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Title: Diversity and activity of microorganisms degrading methylated sulphur compounds in terrestrial environments
Author: Eyice, Özge
ISNI:       0000 0004 2739 8047
Awarding Body: University of Warwick
Current Institution: University of Warwick
Date of Award: 2012
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Dimethylsulphide (DMS) and methanethiol (MT) play a crucial role in the biogeochemical sulphur cycle, atmospheric chemistry and global climate. Bacteria are a major sink of DMS in the global cycle and a number of bacteria that can utilise DMS as sole carbon and energy source have been isolated. This study investigated the diversity and activity of microorganisms degrading methylated sulphur compounds (mainly DMS and DMSO) in terrestrial environments. Initially, methylotrophic strains were isolated from soil and plant enrichments, with Hyphomicrobium being the most dominant genus. However, denaturing gradient gel electrophoresis (DGGE) analysis of the enrichment cultures revealed the dominance of bacteria related to Thiobacillus, Rhodococcus and the Cytophaga-Flavobacterium-Bacteroides group. The diversity of methanol- and DMS-degrading bacteria in the rhizosphere of Brassica oleracea and surrounding bulk soil was also assessed by enrichment culture. DGGE analysis suggested the dominance of members of the Methylophilaceae in methanol enrichments whereas bacterial populations related to Cytophaga, Pseudomonas and Thiobacillus were predominant in DMS enrichments. There was no significant difference between the bacterial diversity of enrichments obtained from rhizosphere and bulk soil. A functional gene marker was developed to determine the diversity of bacteria degrading methylated sulphur comounds. The gene encoding methanethiol oxidase (mto), a key enzyme in DMS degradation pathways, was identified for the first time in Hyphomicrobium sp. VS; it is a member of the selenium-binding protein family with closely related genes detected in a number of bacterial genomes. A primer pair targeting putative bacterial mto genes was designed and successfully applied on DMS/MT degrading isolates and terrestrial samples. mto PCR products from DMS-enriched rhizosphere were cloned and the mto genes found to be related to those of Thiobacillus strains and unidentified bacteria. Stable-isotope probing (SIP) combined with metagenomics was carried out to identify the active DMS degraders in soil. DGGE analysis of the SIP experiment revealed the dominance of Methylophilaceae family members and Thiobacillus genus. mto clone libraries from SIP-DNA fractions resulted in two clades. One of these clades includes Mto of Thiobacillus spp., the other clade could not be matched to any known bacteria. Those sequences might belong to Methylophilaceae or undiscovered DMS or MT oxidisers. High-throughput sequencing was applied to 13C-DNA, results showed the dominance of Burkholderia, Thiobacillus and Methylophilaceae. Overall results suggest that diversity of DMS-degrading populations in terrestrial environments is greater than previously realised and mto specific PCR is an efficient method for the analysis of microbial diversity of DMS degrading bacteria. It was found that Thiobacillus and potentially Methylophilaceae strains have significant roles in soil DMS cycling. Although metagenomics analysis needs further improvement, it was shown that SIP combined with high throughput sequencing is a useful approach to investigate active DMS/MT degraders in soil.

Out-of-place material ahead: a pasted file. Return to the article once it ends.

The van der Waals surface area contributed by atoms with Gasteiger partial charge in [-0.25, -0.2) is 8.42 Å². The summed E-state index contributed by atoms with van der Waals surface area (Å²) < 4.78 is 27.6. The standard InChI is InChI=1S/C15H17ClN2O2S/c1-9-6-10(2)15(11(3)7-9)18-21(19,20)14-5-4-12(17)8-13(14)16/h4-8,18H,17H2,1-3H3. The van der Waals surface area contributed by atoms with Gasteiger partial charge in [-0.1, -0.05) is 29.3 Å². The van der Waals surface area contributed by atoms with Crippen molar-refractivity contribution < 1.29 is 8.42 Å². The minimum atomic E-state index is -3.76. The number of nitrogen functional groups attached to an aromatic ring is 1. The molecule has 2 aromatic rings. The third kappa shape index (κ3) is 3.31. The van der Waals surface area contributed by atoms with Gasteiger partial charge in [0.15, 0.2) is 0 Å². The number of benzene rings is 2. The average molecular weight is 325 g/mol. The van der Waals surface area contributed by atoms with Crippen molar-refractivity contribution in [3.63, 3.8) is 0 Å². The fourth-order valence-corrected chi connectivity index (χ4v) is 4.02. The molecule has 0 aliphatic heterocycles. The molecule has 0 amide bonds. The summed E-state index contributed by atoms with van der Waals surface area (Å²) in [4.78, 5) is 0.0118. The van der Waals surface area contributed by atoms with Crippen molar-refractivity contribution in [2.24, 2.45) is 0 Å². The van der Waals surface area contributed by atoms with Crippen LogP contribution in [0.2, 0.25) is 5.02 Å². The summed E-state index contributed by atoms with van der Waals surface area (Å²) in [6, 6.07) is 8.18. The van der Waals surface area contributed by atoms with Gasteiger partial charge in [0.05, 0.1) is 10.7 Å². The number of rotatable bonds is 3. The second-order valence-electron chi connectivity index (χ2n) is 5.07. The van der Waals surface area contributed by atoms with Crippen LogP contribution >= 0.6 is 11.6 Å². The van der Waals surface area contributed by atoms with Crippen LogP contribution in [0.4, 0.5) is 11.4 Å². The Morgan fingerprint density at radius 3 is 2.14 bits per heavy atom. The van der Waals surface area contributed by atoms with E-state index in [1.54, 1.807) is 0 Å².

Supervisor: Not available Sponsor: Not available
Qualification Name: Thesis (Ph.D.) Qualification Level: Doctoral
EThOS ID:  DOI: Not available
Keywords: QD Chemistry ; QR Microbiology